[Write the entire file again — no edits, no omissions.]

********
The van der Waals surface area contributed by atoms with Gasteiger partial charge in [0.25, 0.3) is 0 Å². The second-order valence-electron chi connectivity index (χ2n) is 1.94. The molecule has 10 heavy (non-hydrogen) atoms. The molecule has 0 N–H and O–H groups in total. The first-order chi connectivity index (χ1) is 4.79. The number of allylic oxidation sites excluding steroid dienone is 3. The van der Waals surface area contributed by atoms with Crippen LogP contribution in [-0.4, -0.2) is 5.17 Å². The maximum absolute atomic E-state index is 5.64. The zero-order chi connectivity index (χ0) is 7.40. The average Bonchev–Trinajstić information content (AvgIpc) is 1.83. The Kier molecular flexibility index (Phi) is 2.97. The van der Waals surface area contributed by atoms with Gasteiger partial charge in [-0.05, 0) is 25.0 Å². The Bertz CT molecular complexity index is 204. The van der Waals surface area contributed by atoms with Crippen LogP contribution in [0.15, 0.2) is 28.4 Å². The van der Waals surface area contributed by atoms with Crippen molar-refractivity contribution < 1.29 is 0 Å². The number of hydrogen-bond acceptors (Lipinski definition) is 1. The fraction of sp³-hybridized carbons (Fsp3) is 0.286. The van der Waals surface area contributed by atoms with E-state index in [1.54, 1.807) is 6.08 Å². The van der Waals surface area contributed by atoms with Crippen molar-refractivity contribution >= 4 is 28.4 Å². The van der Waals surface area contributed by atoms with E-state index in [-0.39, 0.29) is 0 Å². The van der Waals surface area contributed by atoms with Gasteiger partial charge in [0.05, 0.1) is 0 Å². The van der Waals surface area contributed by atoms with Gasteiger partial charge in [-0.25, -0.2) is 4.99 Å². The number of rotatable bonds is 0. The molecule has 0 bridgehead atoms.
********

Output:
The van der Waals surface area contributed by atoms with Gasteiger partial charge in [0.25, 0.3) is 0 Å². The second-order valence-electron chi connectivity index (χ2n) is 1.94. The molecule has 10 heavy (non-hydrogen) atoms. The molecule has 0 N–H and O–H groups in total. The first-order chi connectivity index (χ1) is 4.79. The number of allylic oxidation sites excluding steroid dienone is 3. The van der Waals surface area contributed by atoms with Crippen LogP contribution in [-0.4, -0.2) is 5.17 Å². The maximum absolute atomic E-state index is 5.64. The zero-order chi connectivity index (χ0) is 7.40. The average Bonchev–Trinajstić information content (AvgIpc) is 1.83. The Kier molecular flexibility index (Phi) is 2.97. The van der Waals surface area contributed by atoms with Gasteiger partial charge in [-0.05, 0) is 25.0 Å². The Bertz CT molecular complexity index is 204. The van der Waals surface area contributed by atoms with Crippen LogP contribution in [0.15, 0.2) is 28.4 Å². The van der Waals surface area contributed by atoms with Crippen molar-refractivity contribution < 1.29 is 0 Å². The number of hydrogen-bond acceptors (Lipinski definition) is 1. The fraction of sp³-hybridized carbons (Fsp3) is 0.286. The van der Waals surface area contributed by atoms with E-state index in [1.54, 1.807) is 6.08 Å². The van der Waals surface area contributed by atoms with Crippen molar-refractivity contribution >= 4 is 28.4 Å². The van der Waals surface area contributed by atoms with E-state index in [-0.39, 0.29) is 0 Å². The van der Waals surface area contributed by atoms with Gasteiger partial charge in [0.05, 0.1) is 0 Å². The van der Waals surface area contributed by atoms with Gasteiger partial charge in [-0.25, -0.2) is 4.99 Å². The number of rotatable bonds is 0. The molecule has 0 bridgehead atoms.